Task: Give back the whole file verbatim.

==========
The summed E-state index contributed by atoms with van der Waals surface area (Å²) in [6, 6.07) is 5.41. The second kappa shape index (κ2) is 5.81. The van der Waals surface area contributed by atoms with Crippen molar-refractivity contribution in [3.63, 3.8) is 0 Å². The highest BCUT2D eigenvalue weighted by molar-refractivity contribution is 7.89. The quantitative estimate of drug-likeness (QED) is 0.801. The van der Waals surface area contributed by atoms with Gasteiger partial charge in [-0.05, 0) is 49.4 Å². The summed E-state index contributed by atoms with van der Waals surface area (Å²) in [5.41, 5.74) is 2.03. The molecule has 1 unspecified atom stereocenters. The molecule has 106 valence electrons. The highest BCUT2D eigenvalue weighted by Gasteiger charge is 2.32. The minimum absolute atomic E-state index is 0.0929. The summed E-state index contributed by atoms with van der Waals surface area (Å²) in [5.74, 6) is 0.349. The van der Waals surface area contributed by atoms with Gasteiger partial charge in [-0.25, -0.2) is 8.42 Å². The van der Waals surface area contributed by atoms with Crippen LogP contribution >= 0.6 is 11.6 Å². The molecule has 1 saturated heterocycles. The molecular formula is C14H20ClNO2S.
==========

The summed E-state index contributed by atoms with van der Waals surface area (Å²) in [6, 6.07) is 5.41. The second kappa shape index (κ2) is 5.81. The van der Waals surface area contributed by atoms with Crippen molar-refractivity contribution in [3.63, 3.8) is 0 Å². The highest BCUT2D eigenvalue weighted by molar-refractivity contribution is 7.89. The quantitative estimate of drug-likeness (QED) is 0.801. The van der Waals surface area contributed by atoms with Gasteiger partial charge in [-0.05, 0) is 49.4 Å². The summed E-state index contributed by atoms with van der Waals surface area (Å²) in [5.41, 5.74) is 2.03. The molecule has 1 unspecified atom stereocenters. The molecule has 106 valence electrons. The highest BCUT2D eigenvalue weighted by Gasteiger charge is 2.32. The minimum absolute atomic E-state index is 0.0929. The summed E-state index contributed by atoms with van der Waals surface area (Å²) in [5.74, 6) is 0.349. The van der Waals surface area contributed by atoms with Gasteiger partial charge in [-0.25, -0.2) is 8.42 Å². The van der Waals surface area contributed by atoms with Crippen LogP contribution >= 0.6 is 11.6 Å². The molecule has 1 saturated heterocycles. The molecular formula is C14H20ClNO2S.